Cooperative and Delay Minimization Routing Schemes for Dense Underwater Wireless Sensor Networks
Department of Electronics, Quaid-i-Azam University, Islamabad 45320, Pakistan
Department of Electronics, University of Peshawar, Pakhtunkhwa 52120, Pakistan
Faculty of Computing and Information Technology, Northern Border University, Rafha 76321, Saudi Arabia
Department of Computer System and Technology, Faculty of Computer Science and Information Technology, University of Malaya, Kualalumpur 50603, Malaysia
School of Advanced Sciences, VIT University, Tamil Nadu 632014, India
Author to whom correspondence should be addressed.
Symmetry 2019, 11(2), 195; https://doi.org/10.3390/sym11020195
Received: 6 January 2019 / Revised: 31 January 2019 / Accepted: 31 January 2019 / Published: 11 February 2019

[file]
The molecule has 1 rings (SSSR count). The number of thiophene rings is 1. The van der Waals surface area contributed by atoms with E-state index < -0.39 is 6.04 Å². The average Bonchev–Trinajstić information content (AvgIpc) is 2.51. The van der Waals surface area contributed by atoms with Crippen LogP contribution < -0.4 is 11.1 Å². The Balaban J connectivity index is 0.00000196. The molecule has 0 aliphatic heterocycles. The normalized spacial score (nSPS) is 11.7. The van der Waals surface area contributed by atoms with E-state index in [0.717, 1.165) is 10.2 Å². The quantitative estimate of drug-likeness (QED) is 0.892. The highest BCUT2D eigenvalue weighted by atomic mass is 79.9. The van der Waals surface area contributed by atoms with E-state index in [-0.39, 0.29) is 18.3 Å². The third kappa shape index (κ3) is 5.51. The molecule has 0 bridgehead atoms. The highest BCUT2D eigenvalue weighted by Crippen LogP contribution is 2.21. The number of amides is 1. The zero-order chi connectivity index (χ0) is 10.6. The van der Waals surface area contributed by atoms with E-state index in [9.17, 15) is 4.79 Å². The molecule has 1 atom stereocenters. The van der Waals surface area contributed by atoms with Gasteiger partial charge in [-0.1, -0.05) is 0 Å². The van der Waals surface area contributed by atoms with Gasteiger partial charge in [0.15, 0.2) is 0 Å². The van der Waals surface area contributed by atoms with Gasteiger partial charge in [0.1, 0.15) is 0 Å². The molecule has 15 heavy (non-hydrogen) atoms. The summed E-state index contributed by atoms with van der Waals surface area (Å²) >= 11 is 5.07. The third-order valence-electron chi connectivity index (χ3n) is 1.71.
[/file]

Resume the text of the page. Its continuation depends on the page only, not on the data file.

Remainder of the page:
Symmetry in nodes operation in underwater wireless sensor networks (WSNs) is crucial so that nodes consume their energy in a balanced fashion. This prevents rapid death of nodes close to water surface and enhances network life span. Symmetry can be achieved by minimizing delay and ensuring reliable packets delivery to sea surface. It is because delay minimization and reliability are very important in underwater WSNs. Particularly, in dense underworks, packets reliability is of serious concern when a large number of nodes advance packets. The packets collide and are lost. This inefficiently consumes energy and introduces extra delay as the lost packets are usually retransmitted. This is further worsened by adaptation of long routes by packets as the network size grows, as this increases the collision probability of packets. To cope with these issues, two routing schemes are designed for dense underwater WSNs in this paper: delay minimization routing (DMR) and cooperative delay minimization routing (CoDMR). In the DMR scheme, the entire network is divided into four equal regions. The minor sink nodes are placed at center of each region, one in each of the four regions. Unlike the conventional approach, the placement of minor sink nodes in the network involves timer based operation and is independent of the geographical knowledge of the position of every minor sink. All nodes having physical distance from sink lower than the communication range are able to broadcast packets directly to the minor sink nodes, otherwise multi-hopping is used. Placement of the minor sinks in the four regions of the network avoids packets delivery to water surface through long distance multi-hopping, which minimizes delay and balances energy utilization. However, DMR is vulnerable to information reliability due to single path routing. For reliability, CoDMR scheme is designed that adds reliability to DMR using cooperative routing. In CoDMR, a node having physical distance from the sink greater than its communication range, sends the information packets by utilizing cooperation with a single relay node. The destination and the relay nodes are chosen by considering the lowest physical distance with respect to the desired minor sink node. The received packets at the destination node are merged by fixed ratio combining as a diversity technique. The physical distance computation is independent of the geographical knowledge of nodes, unlike the geographical routing protocols. This makes the proposed schemes computationally efficient. Simulation shows that DMR and CoDMR algorithms outperform the counterpart algorithms in terms of total energy cost, energy balancing, packet delivery ratio (PDR), latency, energy left in the battery and nodes depleted of battery power.